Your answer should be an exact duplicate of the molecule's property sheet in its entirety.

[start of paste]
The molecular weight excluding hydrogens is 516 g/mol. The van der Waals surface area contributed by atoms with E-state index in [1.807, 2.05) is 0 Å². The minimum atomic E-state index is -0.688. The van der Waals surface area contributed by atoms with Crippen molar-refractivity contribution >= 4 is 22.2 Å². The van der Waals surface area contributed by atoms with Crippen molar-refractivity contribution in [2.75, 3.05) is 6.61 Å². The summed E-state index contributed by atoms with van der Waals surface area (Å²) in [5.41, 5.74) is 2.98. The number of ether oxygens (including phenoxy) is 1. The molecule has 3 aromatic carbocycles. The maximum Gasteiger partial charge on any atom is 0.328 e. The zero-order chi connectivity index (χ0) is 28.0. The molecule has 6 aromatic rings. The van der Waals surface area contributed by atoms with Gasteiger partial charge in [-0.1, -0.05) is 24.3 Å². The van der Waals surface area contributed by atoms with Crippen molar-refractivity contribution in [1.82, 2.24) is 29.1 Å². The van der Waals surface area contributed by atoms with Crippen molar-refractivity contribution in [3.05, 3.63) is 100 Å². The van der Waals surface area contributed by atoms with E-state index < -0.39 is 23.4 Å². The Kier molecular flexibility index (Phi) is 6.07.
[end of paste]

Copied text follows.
The molecular weight excluding hydrogens is 516 g/mol. The van der Waals surface area contributed by atoms with E-state index in [1.807, 2.05) is 0 Å². The minimum atomic E-state index is -0.688. The van der Waals surface area contributed by atoms with Crippen molar-refractivity contribution >= 4 is 22.2 Å². The van der Waals surface area contributed by atoms with Crippen molar-refractivity contribution in [2.75, 3.05) is 6.61 Å². The summed E-state index contributed by atoms with van der Waals surface area (Å²) in [5.41, 5.74) is 2.98. The number of ether oxygens (including phenoxy) is 1. The molecule has 3 aromatic carbocycles. The maximum Gasteiger partial charge on any atom is 0.328 e. The zero-order chi connectivity index (χ0) is 28.0. The molecule has 6 aromatic rings. The van der Waals surface area contributed by atoms with Gasteiger partial charge in [-0.1, -0.05) is 24.3 Å². The van der Waals surface area contributed by atoms with Crippen molar-refractivity contribution in [1.82, 2.24) is 29.1 Å². The van der Waals surface area contributed by atoms with Crippen molar-refractivity contribution in [3.05, 3.63) is 100 Å². The van der Waals surface area contributed by atoms with E-state index < -0.39 is 23.4 Å². The Kier molecular flexibility index (Phi) is 6.07.